New Library Director at the Godfrey

The following announcement was written by the Godfrey Memorial Library in Middletown, Connecticut:

January 9, 2019 – The Godfrey Memorial Library is pleased to announce that Carol Ansel has been appointed Library Director as of January 1, 2019.

Carol has been the Reference Librarian at the Library since July 2018. She has over 35 years of experience in various libraries in Connecticut and is a Board member of the Connecticut Library Consortium.

New Records Available To Search this Findmypast Friday

The following announcement was written by Findmypast:

There are more than 500,000 new records and newspapers articles available to search this Findmypast Friday, including:

Kent Baptisms

Over 23,000 new records covering Anglican and Wesleyan baptisms in Dover, Gravesend, Higham, Nettlestead and Maidstone have been added to our collection of Kent parish baptisms.

The new additions span the years 1736-1917 and will reveal a combination of your ancestor’s birth year, residence, parent’s names and father’s occupation as well as the date and location of their baptism. A number of records may provide a variety of extra details such as the mother’s maiden name, the child’s relationship to the parents or guardians, a dedication or any additional notes.

Kent Marriages

Portland Genealogy Library Waives Fees to Federal Workers During Shutdown

Here is a great example of a genealogy society and library helping the Federal workers who are not being paid because of the government shutdown. The following announcement was written by the Genealogical Forum of Oregon:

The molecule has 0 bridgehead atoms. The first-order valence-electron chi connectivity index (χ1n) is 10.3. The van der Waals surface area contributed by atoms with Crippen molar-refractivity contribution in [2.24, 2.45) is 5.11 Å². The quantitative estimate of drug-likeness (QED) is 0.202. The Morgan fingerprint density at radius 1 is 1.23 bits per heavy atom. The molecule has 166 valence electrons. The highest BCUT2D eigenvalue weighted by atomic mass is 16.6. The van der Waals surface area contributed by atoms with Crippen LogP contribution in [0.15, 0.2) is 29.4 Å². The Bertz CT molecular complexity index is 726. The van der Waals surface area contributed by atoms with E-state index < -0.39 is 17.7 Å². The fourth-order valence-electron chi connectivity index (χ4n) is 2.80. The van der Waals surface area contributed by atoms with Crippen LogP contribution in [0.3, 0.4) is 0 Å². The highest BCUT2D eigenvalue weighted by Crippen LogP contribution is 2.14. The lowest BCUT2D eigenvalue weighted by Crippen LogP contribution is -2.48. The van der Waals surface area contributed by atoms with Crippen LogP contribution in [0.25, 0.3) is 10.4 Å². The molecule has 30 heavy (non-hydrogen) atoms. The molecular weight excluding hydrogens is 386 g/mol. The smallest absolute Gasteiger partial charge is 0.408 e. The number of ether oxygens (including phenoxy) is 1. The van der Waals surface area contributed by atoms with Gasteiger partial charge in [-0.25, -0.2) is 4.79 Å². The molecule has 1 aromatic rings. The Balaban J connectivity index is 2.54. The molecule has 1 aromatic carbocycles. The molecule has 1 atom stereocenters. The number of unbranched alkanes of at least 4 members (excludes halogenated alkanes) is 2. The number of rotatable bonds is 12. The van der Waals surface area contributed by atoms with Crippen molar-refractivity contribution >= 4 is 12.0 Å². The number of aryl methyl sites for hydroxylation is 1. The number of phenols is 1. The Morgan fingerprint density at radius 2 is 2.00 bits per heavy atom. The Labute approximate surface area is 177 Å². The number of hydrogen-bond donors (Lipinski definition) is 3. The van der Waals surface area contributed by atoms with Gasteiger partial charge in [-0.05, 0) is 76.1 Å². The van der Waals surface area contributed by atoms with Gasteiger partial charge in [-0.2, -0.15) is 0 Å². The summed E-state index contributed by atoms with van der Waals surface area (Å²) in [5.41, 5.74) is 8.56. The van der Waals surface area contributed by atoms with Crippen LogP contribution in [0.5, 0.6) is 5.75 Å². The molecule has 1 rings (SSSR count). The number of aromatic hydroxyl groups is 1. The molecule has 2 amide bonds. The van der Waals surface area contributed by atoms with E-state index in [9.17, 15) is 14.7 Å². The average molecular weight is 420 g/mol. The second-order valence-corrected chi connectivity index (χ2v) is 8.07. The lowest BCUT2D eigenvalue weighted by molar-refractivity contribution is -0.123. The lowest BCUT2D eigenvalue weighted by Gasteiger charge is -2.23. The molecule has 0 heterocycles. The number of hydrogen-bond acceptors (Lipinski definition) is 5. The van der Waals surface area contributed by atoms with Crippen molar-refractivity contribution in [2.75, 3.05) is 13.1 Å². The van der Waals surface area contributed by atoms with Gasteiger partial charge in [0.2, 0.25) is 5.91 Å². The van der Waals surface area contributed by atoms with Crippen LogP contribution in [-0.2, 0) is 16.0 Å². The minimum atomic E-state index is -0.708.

The Genealogical Forum of Oregon will waive admission fees to use its library for all federal workers for the duration of the federal shutdown.

The GFO recognizes these workers are not getting paid and have unscheduled time available.

Federal employees can show their federal employment identification to save the $7 daily use fee while researching their ancestry.

Findmypast Announces a new CEO and a new CTO

Findmypast has announced the appointment of two new executives. Elaine Maddison will fill the role of CEO while Bryan Lambe will join the DC Thomson-owned company as CTO.

Bryan Lambe and Elaine Maddison

Former Findmypast CEO, Elaine Van Der Berg, Moves to Amazon Web Services

Elaine Van Der Berg is well-known in the genealogy community as the former CEO of Findmypast. Her friends and acquaintances will be interested to know that she has a new position at Amazon Web Services in Edinburgh, Scotland. Her new role involves assisting European public sector clients.

Elaine has had an international career with Dell, and other technology companies, before returning to Scotland to work as managing director of G2G3, part of Capita, and then at Brightsolid.

Don’t Store Books or Documents in Sealed Plastic!

A newsletter reader sent me a link to an online article that made me shudder when I read it. The article claims:

“Do you have an old book or important document that has been passed down from generation to generation? These books and documents break down over time due to oxygen, moisture, and other hazards. By sealing it, you’re also giving it added protection in the event of a flood, fire (smoke), or accidental damage.”